USDA sets new rules for school lunches

The United States Department of Agriculture is issuing new rules for the school lunches students are served.

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The USDA is considering the regulations as transitional nutrition standards that will be put into effect over the next two years, CNN reported.

They are intended to give “schools to transition from current, pandemic operations, toward more nutritious meals,” the agency said.

Schools will be allowed to offer low-fat, or 1%, milk along with nonfat and other low-fat options. At least 80% of breakfasts and lunches must be whole-grain rich, and starting in the 2023-2024 school year, lunches must have a 10% lower sodium rate weekly than they do currently.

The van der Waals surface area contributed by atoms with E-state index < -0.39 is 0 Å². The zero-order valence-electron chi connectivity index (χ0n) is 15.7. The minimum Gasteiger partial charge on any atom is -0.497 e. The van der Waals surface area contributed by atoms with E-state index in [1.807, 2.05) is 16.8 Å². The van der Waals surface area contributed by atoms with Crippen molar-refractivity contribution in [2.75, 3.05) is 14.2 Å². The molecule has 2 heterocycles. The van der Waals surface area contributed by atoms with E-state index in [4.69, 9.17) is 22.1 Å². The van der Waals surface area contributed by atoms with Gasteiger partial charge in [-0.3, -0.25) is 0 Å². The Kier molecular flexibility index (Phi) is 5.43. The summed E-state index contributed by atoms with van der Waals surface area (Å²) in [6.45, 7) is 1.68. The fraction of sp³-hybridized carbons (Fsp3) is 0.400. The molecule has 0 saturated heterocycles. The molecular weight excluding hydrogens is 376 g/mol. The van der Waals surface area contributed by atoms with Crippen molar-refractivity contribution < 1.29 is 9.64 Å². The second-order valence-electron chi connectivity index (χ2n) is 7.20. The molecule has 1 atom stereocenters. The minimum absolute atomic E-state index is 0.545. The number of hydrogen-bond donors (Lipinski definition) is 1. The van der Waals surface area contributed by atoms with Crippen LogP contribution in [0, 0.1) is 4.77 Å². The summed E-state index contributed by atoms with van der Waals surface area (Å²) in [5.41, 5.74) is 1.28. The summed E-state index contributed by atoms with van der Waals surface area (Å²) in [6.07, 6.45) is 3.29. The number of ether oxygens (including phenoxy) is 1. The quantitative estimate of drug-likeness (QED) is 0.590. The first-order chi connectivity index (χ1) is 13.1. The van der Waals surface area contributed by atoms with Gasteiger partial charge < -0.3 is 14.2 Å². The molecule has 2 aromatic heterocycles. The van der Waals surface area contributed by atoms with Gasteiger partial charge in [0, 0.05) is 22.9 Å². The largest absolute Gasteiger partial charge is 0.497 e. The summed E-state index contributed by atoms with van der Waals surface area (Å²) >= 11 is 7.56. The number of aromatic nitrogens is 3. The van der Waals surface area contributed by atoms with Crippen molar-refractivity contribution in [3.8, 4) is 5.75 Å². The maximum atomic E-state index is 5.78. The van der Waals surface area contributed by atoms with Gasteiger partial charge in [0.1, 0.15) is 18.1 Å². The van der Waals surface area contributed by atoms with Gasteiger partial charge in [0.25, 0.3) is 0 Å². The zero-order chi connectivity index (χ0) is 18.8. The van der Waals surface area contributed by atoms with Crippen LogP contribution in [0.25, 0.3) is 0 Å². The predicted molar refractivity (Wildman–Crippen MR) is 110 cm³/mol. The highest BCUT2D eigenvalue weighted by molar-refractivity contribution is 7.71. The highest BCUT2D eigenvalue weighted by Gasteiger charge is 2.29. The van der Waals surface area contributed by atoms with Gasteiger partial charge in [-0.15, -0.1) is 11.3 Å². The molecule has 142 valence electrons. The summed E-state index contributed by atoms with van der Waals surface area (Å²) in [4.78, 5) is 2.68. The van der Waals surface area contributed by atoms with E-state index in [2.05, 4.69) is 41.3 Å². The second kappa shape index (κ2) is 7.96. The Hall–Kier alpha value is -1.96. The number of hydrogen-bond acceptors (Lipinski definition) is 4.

Some of the new guidelines that are being introduced are to replace the changes made in the previous administration, The Washington Post reported.

But not everyone believes that the initiative goes far enough.

Standards for fruit and vegetable requirements are staying the same as in 2012. There is also no limit set on added sugars, the Post reported.

The USDA will also be introducing other longer-term standards for the 2024-2025 school year.

The last time the USDA revamped the nutrition standards was in 2012.

The changes were introduced as school food service groups are having difficulty with the continuing coronavirus pandemic, rising food prices and supply chain disruptions, CNN reported.

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